Reuniting over the Web and dress up your dog
September 17, 2004
While searching cyberspace I found my long-lost love. Or at least someone with the same name.
Reunion.com reports that it has more than 22 million members on its online “people finder.” And none of them are looking for me.
I don’t know if that’s a good thing. So, I don’t have any cyberspace stalkers. That’s a plus. But of those 22 million people, not a single one has typed in “Becky Bosshart.” I’ll get over that.
Reunion.com markets itself as helping people find, reconnect and stay in touch with “old friends, lost loves, business colleagues and family members.” Web site members can conduct searches for other members, e-mail others, post and read messages and share photos.
I decided to try it out because I’m a reporter and that’s what I do. I will humiliate myself for the benefit of readers; I have no problem with that.
As soon as you register and pay the fee, $3 a month for one year or $2 a month for three years, you can see if anyone has ever searched for you. Like I said before, no one cares about me. “Becky Bosshart” is no friend to the 22 million members of Reunion.com.
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But the real fun is typing in the name of someone you want to find. I felt a little sneaky doing this, like I’m prying into someone’s therapy journal.
So I type in: Rick Ryan. Age? 25 (I guess). State? How am I supposed to know? I haven’t seen this kid since I was 10. I left it blank.
Rick Ryan was the first crush I ever had. At least that I remember. I know his name, who could forget that great alliteration? And that’s all. He was popular, ignored me and always dated girls named Alison. The first Alison had freakish blond curls that looked perpetually wet and Alison 2 had a strong Texas accent and a paper-white face.
Of all 22 million members there are 34 “Rick Ryans.” Of those, three of them are 25 or near that age. One lives in Nevada. Imagine that! His profile didn’t tell me anything else about him. Really, I could’ve found this out by picking up the telephone book.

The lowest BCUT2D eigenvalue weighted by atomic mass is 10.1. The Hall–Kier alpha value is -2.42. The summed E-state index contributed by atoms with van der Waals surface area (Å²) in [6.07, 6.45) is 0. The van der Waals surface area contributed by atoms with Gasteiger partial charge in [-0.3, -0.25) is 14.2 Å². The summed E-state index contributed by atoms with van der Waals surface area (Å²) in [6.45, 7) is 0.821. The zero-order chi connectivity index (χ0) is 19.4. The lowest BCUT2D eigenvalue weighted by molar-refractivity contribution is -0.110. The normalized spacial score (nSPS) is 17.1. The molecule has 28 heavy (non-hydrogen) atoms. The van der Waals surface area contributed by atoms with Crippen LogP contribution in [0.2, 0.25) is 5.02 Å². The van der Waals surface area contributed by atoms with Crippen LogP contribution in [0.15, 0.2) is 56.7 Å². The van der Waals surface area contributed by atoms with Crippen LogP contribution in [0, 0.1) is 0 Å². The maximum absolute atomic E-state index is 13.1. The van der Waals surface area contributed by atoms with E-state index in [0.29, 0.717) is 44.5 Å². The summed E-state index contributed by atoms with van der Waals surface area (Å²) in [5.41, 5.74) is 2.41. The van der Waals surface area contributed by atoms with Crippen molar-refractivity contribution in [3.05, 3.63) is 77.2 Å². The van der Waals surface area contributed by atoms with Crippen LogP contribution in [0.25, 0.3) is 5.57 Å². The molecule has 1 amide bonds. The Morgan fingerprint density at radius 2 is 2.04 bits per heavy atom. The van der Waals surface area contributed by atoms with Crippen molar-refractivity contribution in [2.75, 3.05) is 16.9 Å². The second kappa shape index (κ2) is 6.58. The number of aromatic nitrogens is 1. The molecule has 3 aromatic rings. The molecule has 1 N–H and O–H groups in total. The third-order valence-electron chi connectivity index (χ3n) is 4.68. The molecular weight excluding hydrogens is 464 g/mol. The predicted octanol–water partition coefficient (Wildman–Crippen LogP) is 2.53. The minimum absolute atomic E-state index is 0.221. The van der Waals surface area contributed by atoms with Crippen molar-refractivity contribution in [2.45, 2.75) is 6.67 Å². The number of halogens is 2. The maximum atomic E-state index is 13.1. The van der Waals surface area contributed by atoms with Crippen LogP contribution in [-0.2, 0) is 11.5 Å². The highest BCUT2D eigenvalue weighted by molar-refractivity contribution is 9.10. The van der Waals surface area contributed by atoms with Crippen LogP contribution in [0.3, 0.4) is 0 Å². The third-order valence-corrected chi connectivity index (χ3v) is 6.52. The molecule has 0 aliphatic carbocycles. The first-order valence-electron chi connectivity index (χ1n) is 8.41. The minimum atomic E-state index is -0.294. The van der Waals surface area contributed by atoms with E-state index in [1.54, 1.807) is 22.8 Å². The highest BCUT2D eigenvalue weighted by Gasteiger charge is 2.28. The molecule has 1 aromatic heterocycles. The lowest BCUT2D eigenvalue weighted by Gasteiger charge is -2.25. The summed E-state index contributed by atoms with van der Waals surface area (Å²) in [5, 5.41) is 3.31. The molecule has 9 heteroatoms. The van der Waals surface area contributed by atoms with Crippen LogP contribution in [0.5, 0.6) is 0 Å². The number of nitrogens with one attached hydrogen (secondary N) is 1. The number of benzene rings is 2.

I’d like to say I e-mailed him and asked something like: “Did you attend Mather Elementary School, date two girls named Alison and completely ignore a red-haired girl named Becky?”
But I didn’t. I’ve changed a lot since elementary school. I’d rather just think he missed out.
For more information on this Web site visit http://www.reunion.com. Registration is free, but if you want any of the benefits you have to pay. Other Web sites, such as classmates.com, also provide this service. Or your fingers can do the walking.
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Does your toy poodle look divine in a devil’s costume? Submit a photo of your pet in costume to PETCO.com’s Howl-o-Ween Pet Photo Contest for a chance to win a year’s supply of pet food. Send your pet’s photo along with your contact information, and a brief description of your pet’s unique qualities, to email@example.com. Submission will be accepted until Oct. 10. The top four entries will be judged by online voters from Oct. 18 to 31. PETCO will also hold a Halloween celebration on Oct. 31.
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The Public Relations Society of America Sierra Nevada Chapter is accepting entries for the 2004 Silver Spike Awards. This annual event showcases the best in PR tactics and programs during the past year, according to the chapter. The competition is open to any agent, company, association or government agency. Agencies may also submit entries on behalf of their clients.
Categories range from special events to internal communications. Entries are due Oct. 15 at 5 p.m. Entries must be mailed or delivered to Rose/Glenn Group, 299 S. Arlington Ave., Reno, NV 89501. For more information on rules or entry forms visit http://www.prsareno.org or contact Katie Nannini, Silver Spike director, at 770-3347.
Contact Becky Bosshart at firstname.lastname@example.org or 881-1212.